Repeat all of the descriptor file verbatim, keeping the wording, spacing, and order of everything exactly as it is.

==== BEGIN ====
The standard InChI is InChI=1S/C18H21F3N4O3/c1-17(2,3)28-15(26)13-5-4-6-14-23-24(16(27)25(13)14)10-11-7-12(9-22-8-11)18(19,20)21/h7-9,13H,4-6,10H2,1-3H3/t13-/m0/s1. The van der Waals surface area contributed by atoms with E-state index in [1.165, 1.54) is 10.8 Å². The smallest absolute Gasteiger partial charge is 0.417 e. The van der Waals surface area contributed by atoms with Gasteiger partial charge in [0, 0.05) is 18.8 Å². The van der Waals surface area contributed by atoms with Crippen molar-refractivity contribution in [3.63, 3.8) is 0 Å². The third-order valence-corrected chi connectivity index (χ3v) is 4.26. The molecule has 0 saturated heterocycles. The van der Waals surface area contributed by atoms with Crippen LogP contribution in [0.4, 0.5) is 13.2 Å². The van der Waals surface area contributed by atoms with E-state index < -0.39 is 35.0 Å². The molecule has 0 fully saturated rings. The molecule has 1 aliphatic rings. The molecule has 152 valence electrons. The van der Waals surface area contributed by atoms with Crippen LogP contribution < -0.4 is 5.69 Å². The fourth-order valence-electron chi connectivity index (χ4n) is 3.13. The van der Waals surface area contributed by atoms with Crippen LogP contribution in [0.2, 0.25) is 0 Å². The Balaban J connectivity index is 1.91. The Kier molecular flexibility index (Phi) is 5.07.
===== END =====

The standard InChI is InChI=1S/C18H21F3N4O3/c1-17(2,3)28-15(26)13-5-4-6-14-23-24(16(27)25(13)14)10-11-7-12(9-22-8-11)18(19,20)21/h7-9,13H,4-6,10H2,1-3H3/t13-/m0/s1. The van der Waals surface area contributed by atoms with E-state index in [1.165, 1.54) is 10.8 Å². The smallest absolute Gasteiger partial charge is 0.417 e. The van der Waals surface area contributed by atoms with Gasteiger partial charge in [0, 0.05) is 18.8 Å². The van der Waals surface area contributed by atoms with Crippen molar-refractivity contribution in [3.63, 3.8) is 0 Å². The third-order valence-corrected chi connectivity index (χ3v) is 4.26. The molecule has 0 saturated heterocycles. The van der Waals surface area contributed by atoms with Crippen LogP contribution in [0.4, 0.5) is 13.2 Å². The van der Waals surface area contributed by atoms with E-state index < -0.39 is 35.0 Å². The molecule has 0 fully saturated rings. The molecule has 1 aliphatic rings. The molecule has 152 valence electrons. The van der Waals surface area contributed by atoms with Crippen LogP contribution < -0.4 is 5.69 Å². The fourth-order valence-electron chi connectivity index (χ4n) is 3.13. The van der Waals surface area contributed by atoms with Crippen LogP contribution in [0.2, 0.25) is 0 Å². The Balaban J connectivity index is 1.91. The Kier molecular flexibility index (Phi) is 5.07.